"To give you an idea of how wonderful that is, when GHS did this back when we gave it just to juniors, we tested 138 juniors and seniors. Only one student earned a gold certificate, so that's how hard these tests are."
The ninth-graders earned high marks, and high praise, for their hard work, said Mrs. Davis.
"Every one of these (22) kids got the CRC -- one gold, 11 silver and 10 bronze," she said.
Some only missed being in the next category by one point in a section or two, Ms. Grantham pointed out, telling the group they are eligible to retake individual sections to raise their score.
She also said that the national certification has no expiration date -- it used to only be good for five years -- and becomes part of the students' transcript.
Tyree Hooks, 14, was "shocked but happy" to get the gold distinction.
"Everything was hard but I think the reading was the hardest," he said. "The questions they asked were harder, they were critical thinking."
Math is admittedly the best subject for the student, who aspires to become a lawyer or an accountant.
"Even though I don't like reading as much, (the test) helped to improve my
There was one freshmen, though, who especially impressed the educators.
"We had a standout of all three classes that went above and beyond," said Ms. Grantham. "Not only did they do the testing in applied math, reading for information and locating information but they worked in every single one of those areas. They took every single test, all the way, every level."
"He only had to do three areas," added Barbara Wilkins, graduation coach at the school. "There were seven or eight areas and he went into every area and scored at the top."
The grand prize, a $50 gift certificate to the movie theater, went to O'Quinn.
"I'm ecstatic," he said afterwards. "I saw a goal, I saw something I wanted and I just went after it. ... I did this to prove a point. Apparently my hard work paid off."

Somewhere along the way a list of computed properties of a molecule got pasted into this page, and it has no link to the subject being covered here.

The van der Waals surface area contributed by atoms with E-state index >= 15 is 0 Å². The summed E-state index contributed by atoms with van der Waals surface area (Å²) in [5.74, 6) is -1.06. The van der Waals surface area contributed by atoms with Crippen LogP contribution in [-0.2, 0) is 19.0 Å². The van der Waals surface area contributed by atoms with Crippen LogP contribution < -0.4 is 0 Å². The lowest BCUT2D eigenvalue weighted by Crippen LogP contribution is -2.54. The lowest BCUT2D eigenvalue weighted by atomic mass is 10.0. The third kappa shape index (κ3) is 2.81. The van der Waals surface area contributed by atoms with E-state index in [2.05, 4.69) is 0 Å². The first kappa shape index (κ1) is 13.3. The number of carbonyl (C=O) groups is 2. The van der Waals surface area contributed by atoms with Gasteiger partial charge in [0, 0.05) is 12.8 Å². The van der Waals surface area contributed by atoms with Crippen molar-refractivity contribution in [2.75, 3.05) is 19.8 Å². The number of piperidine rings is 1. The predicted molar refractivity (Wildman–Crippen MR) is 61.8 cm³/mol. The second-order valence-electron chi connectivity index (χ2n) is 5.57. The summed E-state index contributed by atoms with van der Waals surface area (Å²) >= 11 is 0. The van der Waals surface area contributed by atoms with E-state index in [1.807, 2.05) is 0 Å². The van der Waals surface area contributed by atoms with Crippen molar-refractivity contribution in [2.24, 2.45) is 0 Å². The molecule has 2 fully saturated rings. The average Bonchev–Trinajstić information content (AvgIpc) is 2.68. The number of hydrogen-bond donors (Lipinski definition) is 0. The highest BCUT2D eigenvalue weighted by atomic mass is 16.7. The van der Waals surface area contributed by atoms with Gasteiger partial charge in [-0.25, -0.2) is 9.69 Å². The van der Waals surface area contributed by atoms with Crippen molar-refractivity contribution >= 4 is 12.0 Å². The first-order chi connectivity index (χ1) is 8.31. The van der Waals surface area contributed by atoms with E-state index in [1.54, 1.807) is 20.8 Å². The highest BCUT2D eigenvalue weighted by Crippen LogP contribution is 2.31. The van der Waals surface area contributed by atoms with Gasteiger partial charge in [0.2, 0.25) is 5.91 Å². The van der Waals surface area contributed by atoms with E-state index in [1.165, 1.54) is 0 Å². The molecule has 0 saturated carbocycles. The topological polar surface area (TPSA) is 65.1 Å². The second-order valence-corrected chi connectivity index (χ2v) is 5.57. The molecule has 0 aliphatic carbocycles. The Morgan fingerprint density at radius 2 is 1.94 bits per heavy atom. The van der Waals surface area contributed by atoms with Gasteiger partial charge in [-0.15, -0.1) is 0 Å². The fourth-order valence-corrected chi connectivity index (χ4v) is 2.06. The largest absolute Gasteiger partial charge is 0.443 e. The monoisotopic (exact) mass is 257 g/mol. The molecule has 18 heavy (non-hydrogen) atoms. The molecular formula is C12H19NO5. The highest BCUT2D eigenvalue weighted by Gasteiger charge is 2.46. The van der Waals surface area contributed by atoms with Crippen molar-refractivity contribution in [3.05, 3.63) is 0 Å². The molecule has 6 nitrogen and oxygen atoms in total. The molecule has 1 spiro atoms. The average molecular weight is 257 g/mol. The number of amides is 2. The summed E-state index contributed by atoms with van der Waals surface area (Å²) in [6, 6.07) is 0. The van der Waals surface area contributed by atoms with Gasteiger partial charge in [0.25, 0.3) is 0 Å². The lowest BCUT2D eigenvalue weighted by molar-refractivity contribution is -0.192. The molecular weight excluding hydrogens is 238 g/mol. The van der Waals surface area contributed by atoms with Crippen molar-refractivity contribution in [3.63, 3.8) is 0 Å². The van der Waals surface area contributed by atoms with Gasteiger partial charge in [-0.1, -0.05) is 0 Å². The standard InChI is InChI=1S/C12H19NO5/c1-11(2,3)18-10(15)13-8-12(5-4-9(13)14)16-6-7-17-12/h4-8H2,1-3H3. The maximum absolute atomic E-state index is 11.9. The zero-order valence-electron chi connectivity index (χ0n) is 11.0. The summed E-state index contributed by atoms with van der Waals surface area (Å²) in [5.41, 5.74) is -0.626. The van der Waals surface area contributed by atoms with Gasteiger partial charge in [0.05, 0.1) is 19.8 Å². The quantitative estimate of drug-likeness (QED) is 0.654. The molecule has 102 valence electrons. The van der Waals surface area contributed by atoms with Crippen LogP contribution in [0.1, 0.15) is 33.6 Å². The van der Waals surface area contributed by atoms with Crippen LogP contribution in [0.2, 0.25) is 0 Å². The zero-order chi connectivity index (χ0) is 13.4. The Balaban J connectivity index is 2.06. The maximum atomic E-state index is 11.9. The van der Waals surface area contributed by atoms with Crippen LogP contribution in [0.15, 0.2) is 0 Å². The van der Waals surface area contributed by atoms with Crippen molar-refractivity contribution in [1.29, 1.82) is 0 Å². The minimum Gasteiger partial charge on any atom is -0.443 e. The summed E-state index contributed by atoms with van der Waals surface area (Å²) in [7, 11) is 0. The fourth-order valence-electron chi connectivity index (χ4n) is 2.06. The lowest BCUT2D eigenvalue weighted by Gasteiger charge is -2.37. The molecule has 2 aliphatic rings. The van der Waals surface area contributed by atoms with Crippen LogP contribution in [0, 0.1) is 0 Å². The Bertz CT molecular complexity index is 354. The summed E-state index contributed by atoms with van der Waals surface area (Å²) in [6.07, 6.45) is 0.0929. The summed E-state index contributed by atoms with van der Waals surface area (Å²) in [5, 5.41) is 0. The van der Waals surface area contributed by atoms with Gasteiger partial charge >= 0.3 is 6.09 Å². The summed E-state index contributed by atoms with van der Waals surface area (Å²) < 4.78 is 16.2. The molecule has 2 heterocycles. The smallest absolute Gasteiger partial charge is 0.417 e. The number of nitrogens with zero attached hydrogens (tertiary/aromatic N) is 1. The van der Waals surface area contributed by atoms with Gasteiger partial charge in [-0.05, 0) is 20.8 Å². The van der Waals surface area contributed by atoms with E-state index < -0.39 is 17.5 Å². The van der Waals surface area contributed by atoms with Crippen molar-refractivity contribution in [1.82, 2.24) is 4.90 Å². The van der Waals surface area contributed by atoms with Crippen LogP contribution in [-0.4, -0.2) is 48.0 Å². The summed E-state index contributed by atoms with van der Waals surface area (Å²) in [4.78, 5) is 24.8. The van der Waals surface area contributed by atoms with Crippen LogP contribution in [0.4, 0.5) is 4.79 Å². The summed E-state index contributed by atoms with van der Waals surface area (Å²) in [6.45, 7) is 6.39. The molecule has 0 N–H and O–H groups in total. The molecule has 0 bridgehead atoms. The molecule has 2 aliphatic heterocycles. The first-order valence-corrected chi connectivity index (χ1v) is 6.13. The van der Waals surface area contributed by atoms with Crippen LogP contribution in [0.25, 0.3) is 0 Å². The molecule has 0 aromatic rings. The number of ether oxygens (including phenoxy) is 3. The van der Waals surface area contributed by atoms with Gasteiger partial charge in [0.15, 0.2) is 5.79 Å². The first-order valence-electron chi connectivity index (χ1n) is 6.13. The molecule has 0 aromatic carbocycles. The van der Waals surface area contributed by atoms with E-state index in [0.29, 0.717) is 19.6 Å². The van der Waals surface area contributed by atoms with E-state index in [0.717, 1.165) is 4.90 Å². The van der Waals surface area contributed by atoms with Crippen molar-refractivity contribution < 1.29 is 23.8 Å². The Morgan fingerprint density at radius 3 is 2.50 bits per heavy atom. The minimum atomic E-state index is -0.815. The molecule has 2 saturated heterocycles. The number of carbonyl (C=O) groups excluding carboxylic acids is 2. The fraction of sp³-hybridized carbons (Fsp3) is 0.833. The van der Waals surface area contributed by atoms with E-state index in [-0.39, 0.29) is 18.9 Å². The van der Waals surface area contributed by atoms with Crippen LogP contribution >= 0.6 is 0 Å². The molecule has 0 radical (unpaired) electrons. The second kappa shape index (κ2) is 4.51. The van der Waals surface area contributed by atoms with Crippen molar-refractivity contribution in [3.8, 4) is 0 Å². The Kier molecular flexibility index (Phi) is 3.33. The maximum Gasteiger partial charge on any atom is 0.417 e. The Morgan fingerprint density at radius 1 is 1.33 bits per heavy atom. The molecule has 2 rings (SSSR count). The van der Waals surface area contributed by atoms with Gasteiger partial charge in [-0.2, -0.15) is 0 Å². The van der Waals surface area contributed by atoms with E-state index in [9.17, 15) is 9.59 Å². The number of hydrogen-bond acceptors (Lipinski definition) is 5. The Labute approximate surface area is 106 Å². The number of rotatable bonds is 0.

O'Quinn, who plans to enter the military after graduation, appreciated the element of discipline.
It also didn't hurt that there was a prize involved.
"As soon as I heard about the chance to win $30 to go to the movies, I thought I would have a chance to take my family to the movies," he said.
When his name was not called out for any of the awards, though, he was initially puzzled.
"Then I noticed there was still one envelope left," he said.
That turned out to be the grand prize.
"Instead of the $30 I was planning on winning, I won $50," he said with a smile.
Backari Hamilton was pleased with his bronze distinction.
"I was surprised but I knew I would score well," he said.
He said his strongest subjects in school are Algebra I and English I honors, and that the test will definitely benefit him in the future.
"I probably will get a (better) paying job and most likely, if I'm out of a job, that certificate I can rely on because it will help me in the long run," he said.
O'Quinn said he also will build upon what he learned and better apply himself.
"Seeing what I have done and me working so hard, the reward that I got for doing this is accomplishing great motivation to do better in the future," he said.